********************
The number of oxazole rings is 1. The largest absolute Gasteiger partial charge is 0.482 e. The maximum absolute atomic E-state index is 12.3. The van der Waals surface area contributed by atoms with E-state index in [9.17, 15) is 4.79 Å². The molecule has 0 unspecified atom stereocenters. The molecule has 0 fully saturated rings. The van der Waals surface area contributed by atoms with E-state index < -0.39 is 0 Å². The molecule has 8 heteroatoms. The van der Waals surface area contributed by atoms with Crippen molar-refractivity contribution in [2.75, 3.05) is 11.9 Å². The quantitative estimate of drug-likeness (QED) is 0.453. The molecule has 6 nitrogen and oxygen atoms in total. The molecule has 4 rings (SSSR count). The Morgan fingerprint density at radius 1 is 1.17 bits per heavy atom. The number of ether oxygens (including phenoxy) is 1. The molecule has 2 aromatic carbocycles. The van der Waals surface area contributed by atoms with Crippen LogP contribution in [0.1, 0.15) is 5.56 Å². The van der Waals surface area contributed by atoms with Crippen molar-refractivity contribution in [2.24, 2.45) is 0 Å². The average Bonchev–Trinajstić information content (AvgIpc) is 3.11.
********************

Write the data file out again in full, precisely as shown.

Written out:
The number of oxazole rings is 1. The largest absolute Gasteiger partial charge is 0.482 e. The maximum absolute atomic E-state index is 12.3. The van der Waals surface area contributed by atoms with E-state index in [9.17, 15) is 4.79 Å². The molecule has 0 unspecified atom stereocenters. The molecule has 0 fully saturated rings. The van der Waals surface area contributed by atoms with E-state index < -0.39 is 0 Å². The molecule has 8 heteroatoms. The van der Waals surface area contributed by atoms with Crippen molar-refractivity contribution in [2.75, 3.05) is 11.9 Å². The quantitative estimate of drug-likeness (QED) is 0.453. The molecule has 6 nitrogen and oxygen atoms in total. The molecule has 4 rings (SSSR count). The Morgan fingerprint density at radius 1 is 1.17 bits per heavy atom. The number of ether oxygens (including phenoxy) is 1. The molecule has 2 aromatic carbocycles. The van der Waals surface area contributed by atoms with Crippen LogP contribution in [0.1, 0.15) is 5.56 Å². The van der Waals surface area contributed by atoms with Crippen molar-refractivity contribution in [2.24, 2.45) is 0 Å². The average Bonchev–Trinajstić information content (AvgIpc) is 3.11.